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Tani Bunchō, Tiger Family and Magpies, Edo period, 1807, hanging scroll, ink and color on silk, Los Angeles County Museum of Art, Gift of Charlotte Wayne and Richard Wayne in memory of Lenore Wayne. Photo © Museum Associates /LACMA

The Roles and Representations of Animals in Japanese Art and Culture, Part 5—Let the Animals Speak: The Language of Animals in Japan

Daniel McKee, adjunct assistant professor and bibliographer, department of Asian studies, Cornell University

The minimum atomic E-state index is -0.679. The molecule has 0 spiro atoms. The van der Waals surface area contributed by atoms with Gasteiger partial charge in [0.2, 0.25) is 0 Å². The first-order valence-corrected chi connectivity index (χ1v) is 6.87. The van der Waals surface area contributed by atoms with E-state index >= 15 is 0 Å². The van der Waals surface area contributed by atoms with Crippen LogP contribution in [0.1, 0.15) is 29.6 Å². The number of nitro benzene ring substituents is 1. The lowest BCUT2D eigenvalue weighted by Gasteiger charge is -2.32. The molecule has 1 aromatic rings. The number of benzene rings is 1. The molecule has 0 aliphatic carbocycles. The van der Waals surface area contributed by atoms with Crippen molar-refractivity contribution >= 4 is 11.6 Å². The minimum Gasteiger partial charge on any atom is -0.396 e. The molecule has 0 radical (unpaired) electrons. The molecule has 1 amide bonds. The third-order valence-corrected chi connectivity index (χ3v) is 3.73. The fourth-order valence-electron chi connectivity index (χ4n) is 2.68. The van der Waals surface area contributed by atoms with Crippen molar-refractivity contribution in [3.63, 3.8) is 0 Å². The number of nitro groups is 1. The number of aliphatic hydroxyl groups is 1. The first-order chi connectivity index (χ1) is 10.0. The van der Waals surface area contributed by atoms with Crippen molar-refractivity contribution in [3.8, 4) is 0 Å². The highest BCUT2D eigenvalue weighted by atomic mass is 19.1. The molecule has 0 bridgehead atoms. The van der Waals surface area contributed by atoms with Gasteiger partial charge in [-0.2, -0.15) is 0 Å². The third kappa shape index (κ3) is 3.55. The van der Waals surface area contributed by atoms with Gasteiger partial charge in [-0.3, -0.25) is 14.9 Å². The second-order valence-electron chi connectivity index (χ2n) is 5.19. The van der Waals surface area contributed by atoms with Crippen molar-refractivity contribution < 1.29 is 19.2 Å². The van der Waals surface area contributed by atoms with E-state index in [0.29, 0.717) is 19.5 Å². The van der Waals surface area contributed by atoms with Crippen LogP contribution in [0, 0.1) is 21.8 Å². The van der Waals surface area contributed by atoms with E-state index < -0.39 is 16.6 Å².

Artworks representing animals—real or imaginary, religious or secular—span the full breadth and splendor of Japanese artistic production. As the first exhibition devoted to the subject, The Life of Animals in Japanese Art covers 17 centuries (from the fifth century to the present day) and a wide variety of media. At the symposium held on June 7, 2019, in conjunction with the exhibition, Daniel McKee focused on the importance of historical context in interpreting Japanese art. The first part of his talk demonstrated the value of adding iconography and the circumstances of production to the aesthetic analysis of a single work from the exhibit. The second and main part outlined chronologically the history of animal representations in Japanese painting, finding that social and political interests outweighed the commonly assumed “Japanese love of nature.”